These Canadian college students turn cold cases into open cases.
Their work has even led to arrests. This year's class project is one that hits close to home for Metro Detroiters: The Oakland County Child Killer case.
In 1976 and 1977, four Oakland County children were kidnapped, help captive for days and then killed and place along public streets in Metro Detroit. The children ranged between ages 10 and 12. They were meticulously bathed and their clothes were cleaned prior to being found.
Investigating the Child Killer case has cost millions of dollars and hundreds of thousands of man hours. Professional investigators have identified a half dozen serious suspects over the years. However, 35 years later, no one has been charged with the murders.
"The objective is really to use new media research techniques, to look into old files on cold cases," said Renee Willmon, of the University of Western Ontario's Cold Case Society.
Now, there are fresh eyes digging into the 35-year-old mystery.
"And hopefully provide some outside consultation and analysis to aid the investigation wherever possible," Willmon said.
The students are trying to do what investigative units have failed to do up to this point: Solve the Oakland County Child Killer case.
"There are 15 of us from different programs on campus who have an interest in investigation and forensic kind of work who are working on this case," said Willmon.
Student from Western Ontario's Cold Case Society have chosen Michigan's biggest murder mystery as a class project. Past projects at the university have turned up new information on cold cases.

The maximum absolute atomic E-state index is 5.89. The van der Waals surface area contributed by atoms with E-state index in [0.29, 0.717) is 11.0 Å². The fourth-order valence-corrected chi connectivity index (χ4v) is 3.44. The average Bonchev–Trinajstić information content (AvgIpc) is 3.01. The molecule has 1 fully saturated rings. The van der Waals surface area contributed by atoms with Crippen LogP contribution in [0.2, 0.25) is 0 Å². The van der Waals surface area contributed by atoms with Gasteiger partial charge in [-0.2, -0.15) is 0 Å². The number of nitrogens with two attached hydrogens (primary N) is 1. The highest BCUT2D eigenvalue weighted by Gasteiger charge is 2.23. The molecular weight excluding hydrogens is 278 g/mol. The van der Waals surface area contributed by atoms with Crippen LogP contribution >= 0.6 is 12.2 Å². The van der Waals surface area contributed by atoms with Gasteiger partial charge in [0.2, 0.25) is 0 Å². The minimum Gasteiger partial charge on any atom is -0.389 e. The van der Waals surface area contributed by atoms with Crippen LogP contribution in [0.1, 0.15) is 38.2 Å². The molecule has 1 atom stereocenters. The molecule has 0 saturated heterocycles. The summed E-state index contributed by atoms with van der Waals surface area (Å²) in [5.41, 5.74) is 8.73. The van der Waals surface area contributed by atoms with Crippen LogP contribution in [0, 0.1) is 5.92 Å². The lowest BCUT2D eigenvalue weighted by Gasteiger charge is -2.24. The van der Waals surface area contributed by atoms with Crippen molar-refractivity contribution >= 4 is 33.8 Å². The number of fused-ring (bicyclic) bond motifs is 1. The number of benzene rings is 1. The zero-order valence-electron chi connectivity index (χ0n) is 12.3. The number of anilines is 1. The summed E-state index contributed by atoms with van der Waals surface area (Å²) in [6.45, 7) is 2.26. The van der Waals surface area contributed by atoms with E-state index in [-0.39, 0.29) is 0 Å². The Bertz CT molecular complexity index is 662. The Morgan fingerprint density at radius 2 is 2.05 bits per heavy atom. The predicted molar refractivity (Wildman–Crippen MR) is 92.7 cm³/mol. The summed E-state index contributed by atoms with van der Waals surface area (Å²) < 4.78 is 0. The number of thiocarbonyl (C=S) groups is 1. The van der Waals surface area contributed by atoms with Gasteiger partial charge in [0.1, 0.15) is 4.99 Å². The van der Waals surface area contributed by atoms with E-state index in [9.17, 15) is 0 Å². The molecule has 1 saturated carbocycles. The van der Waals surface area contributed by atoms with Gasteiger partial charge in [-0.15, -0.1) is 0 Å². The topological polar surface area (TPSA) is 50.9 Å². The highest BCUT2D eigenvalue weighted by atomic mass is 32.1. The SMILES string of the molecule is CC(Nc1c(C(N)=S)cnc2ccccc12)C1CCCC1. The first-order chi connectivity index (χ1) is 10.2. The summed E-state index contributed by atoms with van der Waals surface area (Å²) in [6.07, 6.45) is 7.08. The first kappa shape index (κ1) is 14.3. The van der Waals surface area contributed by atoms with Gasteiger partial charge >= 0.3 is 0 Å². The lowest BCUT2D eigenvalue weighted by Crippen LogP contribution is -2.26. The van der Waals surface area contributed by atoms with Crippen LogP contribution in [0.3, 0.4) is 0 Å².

"The class has had some positive outcomes in the past," Willmon said.
Their work has not only led to arrests but also a conviction in one murder case.
"The person that they hypothesized was the perpetrator was in fact later convicted by that investigating agency," Willmon said.
Why choose the Oakland County Child Killer case? In part because those involved in the case are willing to cooperate.
They have worked with victim Timothy King's family. Timothy was the killer's last known victim.
"We were fortunate to come down here and meet with the King family, meet with some other people and stakeholders involved in the case to try to get as much information as possible. To just really research and dissect it from a new perspective," Willmon said.
The students also have interviewed Oakland county Executive L. Brooks Patterson. He was the county prosecutor at the time of the murders. They've talked with several investigators on the case and media investigators who have chased the story for decades. However, there is another reason they like their chances with this case. Thousands of once-private police reports and investigators' notes are now public.
"There are records available for us to look at and some data for us to work with and in this case there was a fair bit of information existing out there," Willmon said.
The group has expertise in multiple areas.
"We're fortunate to have in our group some people with different expertise. We have students in criminology, psychology, library sciences. I'm an anthropology student," Willmon said.
They will use new methods unavailable to law enforcement who first worked the case.
"Patterns in the text, names that pop up, associations that may not be readily apparent looking at the photographs and considering any physical evidence that may have been uncovered in light of new techniques and technologies that are available," she said.
Unlike a court of law, the class project does not require proof beyond a reasonable doubt. the students say they have no preconceived speculation on who did these horrific crimes. They will follow the evidence to come up with a conclusion.